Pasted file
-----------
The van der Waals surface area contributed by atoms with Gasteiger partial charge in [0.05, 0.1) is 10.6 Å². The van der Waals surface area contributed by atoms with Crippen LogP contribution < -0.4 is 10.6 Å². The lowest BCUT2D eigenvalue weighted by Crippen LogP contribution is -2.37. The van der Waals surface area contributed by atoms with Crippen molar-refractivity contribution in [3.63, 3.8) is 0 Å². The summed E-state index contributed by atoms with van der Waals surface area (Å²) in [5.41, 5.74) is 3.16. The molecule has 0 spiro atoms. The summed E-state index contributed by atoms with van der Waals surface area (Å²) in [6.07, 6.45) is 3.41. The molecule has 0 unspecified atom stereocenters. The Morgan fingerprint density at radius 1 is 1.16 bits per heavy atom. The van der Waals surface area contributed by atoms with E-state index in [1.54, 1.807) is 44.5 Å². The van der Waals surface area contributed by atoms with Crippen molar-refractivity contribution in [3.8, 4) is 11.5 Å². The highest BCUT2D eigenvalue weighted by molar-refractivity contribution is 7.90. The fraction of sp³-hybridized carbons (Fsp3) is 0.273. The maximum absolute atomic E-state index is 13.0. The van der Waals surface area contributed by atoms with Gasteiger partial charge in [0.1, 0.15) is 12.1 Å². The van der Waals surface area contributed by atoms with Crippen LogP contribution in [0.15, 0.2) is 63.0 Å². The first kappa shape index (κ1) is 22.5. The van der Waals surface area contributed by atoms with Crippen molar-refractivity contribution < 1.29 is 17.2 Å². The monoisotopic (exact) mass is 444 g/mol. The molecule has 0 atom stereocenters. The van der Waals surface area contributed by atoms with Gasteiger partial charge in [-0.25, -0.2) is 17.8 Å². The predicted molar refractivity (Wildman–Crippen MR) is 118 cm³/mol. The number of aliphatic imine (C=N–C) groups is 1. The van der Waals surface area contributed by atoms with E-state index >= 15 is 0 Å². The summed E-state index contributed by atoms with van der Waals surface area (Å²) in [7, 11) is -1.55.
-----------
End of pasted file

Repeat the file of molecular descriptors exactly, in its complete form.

The van der Waals surface area contributed by atoms with Gasteiger partial charge in [0.05, 0.1) is 10.6 Å². The van der Waals surface area contributed by atoms with Crippen LogP contribution < -0.4 is 10.6 Å². The lowest BCUT2D eigenvalue weighted by Crippen LogP contribution is -2.37. The van der Waals surface area contributed by atoms with Crippen molar-refractivity contribution in [3.63, 3.8) is 0 Å². The summed E-state index contributed by atoms with van der Waals surface area (Å²) in [5.41, 5.74) is 3.16. The molecule has 0 spiro atoms. The summed E-state index contributed by atoms with van der Waals surface area (Å²) in [6.07, 6.45) is 3.41. The molecule has 0 unspecified atom stereocenters. The Morgan fingerprint density at radius 1 is 1.16 bits per heavy atom. The van der Waals surface area contributed by atoms with E-state index in [1.54, 1.807) is 44.5 Å². The van der Waals surface area contributed by atoms with Crippen molar-refractivity contribution in [3.8, 4) is 11.5 Å². The highest BCUT2D eigenvalue weighted by molar-refractivity contribution is 7.90. The fraction of sp³-hybridized carbons (Fsp3) is 0.273. The maximum absolute atomic E-state index is 13.0. The van der Waals surface area contributed by atoms with Gasteiger partial charge in [0.1, 0.15) is 12.1 Å². The van der Waals surface area contributed by atoms with Crippen LogP contribution in [0.15, 0.2) is 63.0 Å². The first kappa shape index (κ1) is 22.5. The van der Waals surface area contributed by atoms with Crippen molar-refractivity contribution < 1.29 is 17.2 Å². The monoisotopic (exact) mass is 444 g/mol. The molecule has 0 atom stereocenters. The van der Waals surface area contributed by atoms with Gasteiger partial charge in [-0.25, -0.2) is 17.8 Å². The predicted molar refractivity (Wildman–Crippen MR) is 118 cm³/mol. The number of aliphatic imine (C=N–C) groups is 1. The van der Waals surface area contributed by atoms with E-state index >= 15 is 0 Å². The summed E-state index contributed by atoms with van der Waals surface area (Å²) in [7, 11) is -1.55.